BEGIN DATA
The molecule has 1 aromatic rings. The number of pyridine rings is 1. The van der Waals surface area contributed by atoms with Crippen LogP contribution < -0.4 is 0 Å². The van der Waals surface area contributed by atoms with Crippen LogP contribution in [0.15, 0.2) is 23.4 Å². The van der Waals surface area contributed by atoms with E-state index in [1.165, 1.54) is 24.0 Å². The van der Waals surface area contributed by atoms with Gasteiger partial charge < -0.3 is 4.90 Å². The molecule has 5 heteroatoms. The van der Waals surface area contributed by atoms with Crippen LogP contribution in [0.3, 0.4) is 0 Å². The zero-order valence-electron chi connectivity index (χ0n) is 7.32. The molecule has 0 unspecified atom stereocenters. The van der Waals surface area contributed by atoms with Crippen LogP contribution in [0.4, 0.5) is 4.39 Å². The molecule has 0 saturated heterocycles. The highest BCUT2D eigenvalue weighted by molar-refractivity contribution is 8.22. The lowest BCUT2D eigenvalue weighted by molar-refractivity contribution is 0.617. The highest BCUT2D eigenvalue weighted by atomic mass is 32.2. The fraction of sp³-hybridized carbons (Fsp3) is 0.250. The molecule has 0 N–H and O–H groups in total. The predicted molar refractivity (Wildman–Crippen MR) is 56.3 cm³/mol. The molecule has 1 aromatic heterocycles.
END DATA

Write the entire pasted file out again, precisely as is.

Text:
The molecule has 1 aromatic rings. The number of pyridine rings is 1. The van der Waals surface area contributed by atoms with Crippen LogP contribution < -0.4 is 0 Å². The van der Waals surface area contributed by atoms with Crippen LogP contribution in [0.15, 0.2) is 23.4 Å². The van der Waals surface area contributed by atoms with E-state index in [1.165, 1.54) is 24.0 Å². The van der Waals surface area contributed by atoms with Gasteiger partial charge < -0.3 is 4.90 Å². The molecule has 5 heteroatoms. The van der Waals surface area contributed by atoms with Crippen LogP contribution in [0.3, 0.4) is 0 Å². The zero-order valence-electron chi connectivity index (χ0n) is 7.32. The molecule has 0 unspecified atom stereocenters. The van der Waals surface area contributed by atoms with Crippen LogP contribution in [0.4, 0.5) is 4.39 Å². The molecule has 0 saturated heterocycles. The highest BCUT2D eigenvalue weighted by molar-refractivity contribution is 8.22. The lowest BCUT2D eigenvalue weighted by molar-refractivity contribution is 0.617. The highest BCUT2D eigenvalue weighted by atomic mass is 32.2. The fraction of sp³-hybridized carbons (Fsp3) is 0.250. The molecule has 0 N–H and O–H groups in total. The predicted molar refractivity (Wildman–Crippen MR) is 56.3 cm³/mol. The molecule has 1 aromatic heterocycles.